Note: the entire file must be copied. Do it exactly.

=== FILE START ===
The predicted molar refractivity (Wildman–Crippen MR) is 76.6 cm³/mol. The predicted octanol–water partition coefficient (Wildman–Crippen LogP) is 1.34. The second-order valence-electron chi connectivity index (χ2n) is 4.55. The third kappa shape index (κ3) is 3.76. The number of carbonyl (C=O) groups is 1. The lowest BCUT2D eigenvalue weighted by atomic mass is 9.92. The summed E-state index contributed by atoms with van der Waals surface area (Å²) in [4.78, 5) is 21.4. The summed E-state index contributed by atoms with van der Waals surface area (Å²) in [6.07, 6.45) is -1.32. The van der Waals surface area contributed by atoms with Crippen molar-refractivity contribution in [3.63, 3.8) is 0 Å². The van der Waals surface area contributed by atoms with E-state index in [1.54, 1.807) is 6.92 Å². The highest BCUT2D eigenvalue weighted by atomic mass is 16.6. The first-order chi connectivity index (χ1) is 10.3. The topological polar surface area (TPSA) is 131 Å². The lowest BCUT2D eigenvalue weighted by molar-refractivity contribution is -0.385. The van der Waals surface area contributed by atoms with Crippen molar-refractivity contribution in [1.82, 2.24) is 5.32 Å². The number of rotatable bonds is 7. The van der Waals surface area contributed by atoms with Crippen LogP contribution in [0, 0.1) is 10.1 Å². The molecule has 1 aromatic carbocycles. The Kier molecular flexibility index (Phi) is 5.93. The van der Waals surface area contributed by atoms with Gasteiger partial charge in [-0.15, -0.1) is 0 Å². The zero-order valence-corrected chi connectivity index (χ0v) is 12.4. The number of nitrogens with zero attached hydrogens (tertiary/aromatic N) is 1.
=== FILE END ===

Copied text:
The predicted molar refractivity (Wildman–Crippen MR) is 76.6 cm³/mol. The predicted octanol–water partition coefficient (Wildman–Crippen LogP) is 1.34. The second-order valence-electron chi connectivity index (χ2n) is 4.55. The third kappa shape index (κ3) is 3.76. The number of carbonyl (C=O) groups is 1. The lowest BCUT2D eigenvalue weighted by atomic mass is 9.92. The summed E-state index contributed by atoms with van der Waals surface area (Å²) in [4.78, 5) is 21.4. The summed E-state index contributed by atoms with van der Waals surface area (Å²) in [6.07, 6.45) is -1.32. The van der Waals surface area contributed by atoms with Crippen molar-refractivity contribution in [3.63, 3.8) is 0 Å². The van der Waals surface area contributed by atoms with E-state index in [1.54, 1.807) is 6.92 Å². The highest BCUT2D eigenvalue weighted by atomic mass is 16.6. The first-order chi connectivity index (χ1) is 10.3. The topological polar surface area (TPSA) is 131 Å². The lowest BCUT2D eigenvalue weighted by molar-refractivity contribution is -0.385. The van der Waals surface area contributed by atoms with Crippen molar-refractivity contribution in [1.82, 2.24) is 5.32 Å². The number of rotatable bonds is 7. The van der Waals surface area contributed by atoms with Crippen LogP contribution in [0, 0.1) is 10.1 Å². The molecule has 1 aromatic carbocycles. The Kier molecular flexibility index (Phi) is 5.93. The van der Waals surface area contributed by atoms with Gasteiger partial charge in [-0.15, -0.1) is 0 Å². The zero-order valence-corrected chi connectivity index (χ0v) is 12.4. The number of nitrogens with zero attached hydrogens (tertiary/aromatic N) is 1.